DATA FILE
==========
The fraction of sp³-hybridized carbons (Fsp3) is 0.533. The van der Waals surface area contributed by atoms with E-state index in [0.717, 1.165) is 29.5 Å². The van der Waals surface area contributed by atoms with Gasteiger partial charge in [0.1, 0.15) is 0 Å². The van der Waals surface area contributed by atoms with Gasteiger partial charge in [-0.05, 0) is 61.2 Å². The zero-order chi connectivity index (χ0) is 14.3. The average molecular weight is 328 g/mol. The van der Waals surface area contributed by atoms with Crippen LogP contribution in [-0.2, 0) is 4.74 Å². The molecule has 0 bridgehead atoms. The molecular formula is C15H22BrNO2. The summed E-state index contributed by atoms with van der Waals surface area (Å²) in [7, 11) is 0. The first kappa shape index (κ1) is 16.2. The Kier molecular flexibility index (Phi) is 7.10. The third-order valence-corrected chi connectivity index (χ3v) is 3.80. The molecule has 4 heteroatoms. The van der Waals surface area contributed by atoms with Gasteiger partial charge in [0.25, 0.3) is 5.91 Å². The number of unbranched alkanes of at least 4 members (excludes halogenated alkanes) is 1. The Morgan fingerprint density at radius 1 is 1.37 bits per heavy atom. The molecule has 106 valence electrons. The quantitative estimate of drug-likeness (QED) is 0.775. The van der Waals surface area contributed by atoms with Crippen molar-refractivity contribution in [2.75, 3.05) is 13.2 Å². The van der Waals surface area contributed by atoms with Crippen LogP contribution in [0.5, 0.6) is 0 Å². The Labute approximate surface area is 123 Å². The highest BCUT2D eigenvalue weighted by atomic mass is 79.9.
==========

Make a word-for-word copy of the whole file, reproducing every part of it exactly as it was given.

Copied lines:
The fraction of sp³-hybridized carbons (Fsp3) is 0.533. The van der Waals surface area contributed by atoms with E-state index in [0.717, 1.165) is 29.5 Å². The van der Waals surface area contributed by atoms with Gasteiger partial charge in [0.1, 0.15) is 0 Å². The van der Waals surface area contributed by atoms with Gasteiger partial charge in [-0.05, 0) is 61.2 Å². The zero-order chi connectivity index (χ0) is 14.3. The average molecular weight is 328 g/mol. The van der Waals surface area contributed by atoms with Crippen LogP contribution in [-0.2, 0) is 4.74 Å². The molecule has 0 bridgehead atoms. The molecular formula is C15H22BrNO2. The summed E-state index contributed by atoms with van der Waals surface area (Å²) in [7, 11) is 0. The first kappa shape index (κ1) is 16.2. The Kier molecular flexibility index (Phi) is 7.10. The third-order valence-corrected chi connectivity index (χ3v) is 3.80. The molecule has 4 heteroatoms. The van der Waals surface area contributed by atoms with Gasteiger partial charge in [0.25, 0.3) is 5.91 Å². The number of unbranched alkanes of at least 4 members (excludes halogenated alkanes) is 1. The Morgan fingerprint density at radius 1 is 1.37 bits per heavy atom. The molecule has 106 valence electrons. The quantitative estimate of drug-likeness (QED) is 0.775. The van der Waals surface area contributed by atoms with Crippen molar-refractivity contribution in [2.75, 3.05) is 13.2 Å². The van der Waals surface area contributed by atoms with Crippen LogP contribution in [0.5, 0.6) is 0 Å². The Labute approximate surface area is 123 Å². The highest BCUT2D eigenvalue weighted by atomic mass is 79.9.